instantiate a plurality of global data structures by allocating memory in said data-processing system prior to using said sequence number for indicating said order of memory allocation in said data-processing system.
13. The system of claim 12 wherein said data-processing apparatus and said module are further operable in combination with one another to:
isolate said plurality of memory leak blocks utilizing shell commands, task information, caller information, sequence number information, memory allocation size and a pointer to a next allocation memory block; and
perform an optimization and a performance tuning operation with respect to said data-processing system utilizing a compiler directive mechanism.
14. The system of claim 13 wherein said data-processing apparatus and said module are further operable in combination with one another to increment said sequence number in response to instantiating said plurality of global data structures.
15. The system of claim 13 wherein said data-processing apparatus and said module are further operable in combination with one another to:
utilize said compiler directive mechanism to enable/disable a memory leak detection and an isolation algorithm on a work-as-needed basis;
utilize a smaller size variable for said sequence number;
define said plurality of sequence number zones based on debug needs; and
combine said optimization and said performance tuning operation with at least one other memory leak detection and isolation operation.
16. The system of claim 12 wherein said data-processing apparatus and said module are further operable in combination with one another to:
instantiate a plurality of global data structures by allocating memory in said data-processing system prior to using said sequence number for indicating said order of memory allocation in said data-processing system;
isolate said plurality of memory leak blocks utilizing shell commands, task information, caller information, sequence number information, memory allocation size and a pointer to a next allocation memory block; and
perform an optimization and a performance tuning operation with respect to said data-processing system utilizing a compiler directive mechanism.
17. The system of claim 16 wherein said data-processing apparatus and said module are further operable in combination with one another to
utilize said compiler directive mechanism to enable/disable a memory leak detection and an isolation algorithm on a work-as-needed basis;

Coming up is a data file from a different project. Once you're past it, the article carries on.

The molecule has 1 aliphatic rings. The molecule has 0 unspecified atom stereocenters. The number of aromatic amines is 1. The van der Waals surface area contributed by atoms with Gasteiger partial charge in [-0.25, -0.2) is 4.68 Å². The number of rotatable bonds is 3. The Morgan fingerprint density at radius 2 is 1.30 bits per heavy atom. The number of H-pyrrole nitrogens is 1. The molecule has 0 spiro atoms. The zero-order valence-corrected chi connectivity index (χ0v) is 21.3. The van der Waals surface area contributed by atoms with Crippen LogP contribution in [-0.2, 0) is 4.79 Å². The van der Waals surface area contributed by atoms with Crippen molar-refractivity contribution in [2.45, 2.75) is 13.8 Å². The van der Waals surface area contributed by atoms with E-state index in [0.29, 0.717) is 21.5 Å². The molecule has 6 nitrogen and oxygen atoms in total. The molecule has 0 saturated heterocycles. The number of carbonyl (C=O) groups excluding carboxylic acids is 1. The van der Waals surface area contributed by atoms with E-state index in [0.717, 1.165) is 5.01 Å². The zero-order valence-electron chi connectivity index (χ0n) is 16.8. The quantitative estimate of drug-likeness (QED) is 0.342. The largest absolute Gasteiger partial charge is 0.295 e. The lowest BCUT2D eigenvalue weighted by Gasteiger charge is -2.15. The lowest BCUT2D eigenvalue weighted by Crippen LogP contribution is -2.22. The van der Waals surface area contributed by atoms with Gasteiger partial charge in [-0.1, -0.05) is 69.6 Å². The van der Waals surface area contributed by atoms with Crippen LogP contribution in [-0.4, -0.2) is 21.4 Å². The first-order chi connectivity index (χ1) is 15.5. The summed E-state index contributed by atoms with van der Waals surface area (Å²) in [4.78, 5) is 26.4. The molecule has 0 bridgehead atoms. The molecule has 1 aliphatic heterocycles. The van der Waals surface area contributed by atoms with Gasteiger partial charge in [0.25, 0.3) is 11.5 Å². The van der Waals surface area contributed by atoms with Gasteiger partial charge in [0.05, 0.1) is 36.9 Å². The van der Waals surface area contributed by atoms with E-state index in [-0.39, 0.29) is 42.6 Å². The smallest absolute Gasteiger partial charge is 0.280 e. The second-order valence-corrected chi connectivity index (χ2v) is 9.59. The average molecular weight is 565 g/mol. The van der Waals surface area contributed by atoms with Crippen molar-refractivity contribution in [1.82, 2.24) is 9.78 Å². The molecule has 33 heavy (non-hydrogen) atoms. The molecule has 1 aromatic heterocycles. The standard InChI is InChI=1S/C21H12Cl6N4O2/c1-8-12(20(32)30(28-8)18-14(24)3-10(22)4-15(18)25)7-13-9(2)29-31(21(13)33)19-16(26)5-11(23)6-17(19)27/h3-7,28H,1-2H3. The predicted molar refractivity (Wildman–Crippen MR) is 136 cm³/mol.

utilize a smaller size variable for said sequence number;
define said plurality of sequence number zones based on debug needs; and
combine said optimization and said performance tuning operation with at least one other memory leak detection and isolation operation.
18. The system of clam 17 wherein said data-processing apparatus and said module are further operable in combination with one another to increment said sequence number in response to instantiating said plurality of global data structures.
Description
TECHNICAL FIELD

Embodiments are generally related to data-processing systems and methods. Embodiments are also related to RAID (Redundant Array of Independent Disks) controllers utilized in data-processing systems and devices. Embodiments are additionally related to techniques for detecting and isolating memory leak in a software application.

BACKGROUND OF THE INVENTION

In computing systems, including general purpose and embedded implementations, resource and memory management are very important to proper system operation. Memory management typically occurs at several levels, such as, for example, hardware memory management, OS (Operating System) memory management, and application memory management. OS and application memory management rely on various software techniques for the allocation and de-allocation of memory utilized by the system. In the OS, memory is allocated to user programs, and reused by other programs when it is no longer required. Application memory management typically involves supplying the memory required for program objects and data structures from the limited resources available, and recycling that memory for reuse when it is no longer required.

One common form of memory allocation error is memory leak, which can be a major resource issue leading to system malfunctions and negative performance impacts. In general, a memory leak occurs when allocated memory is not freed after use, or when a needed reference to that allocated memory (e.g., a pointer to the memory allocation) is deleted thereby rendering the memory no longer reachable or “live” to the system. Memory leaks can take many forms (e.g. occurring in contiguous block or fragmentally), and can occur in a variety of different memory systems such as flattened memory architectures or those with virtual memory spaces. Reckless use of dynamic memory allocation can lead to memory management problems, which cause performance degradation, unpredictable execution or crashes.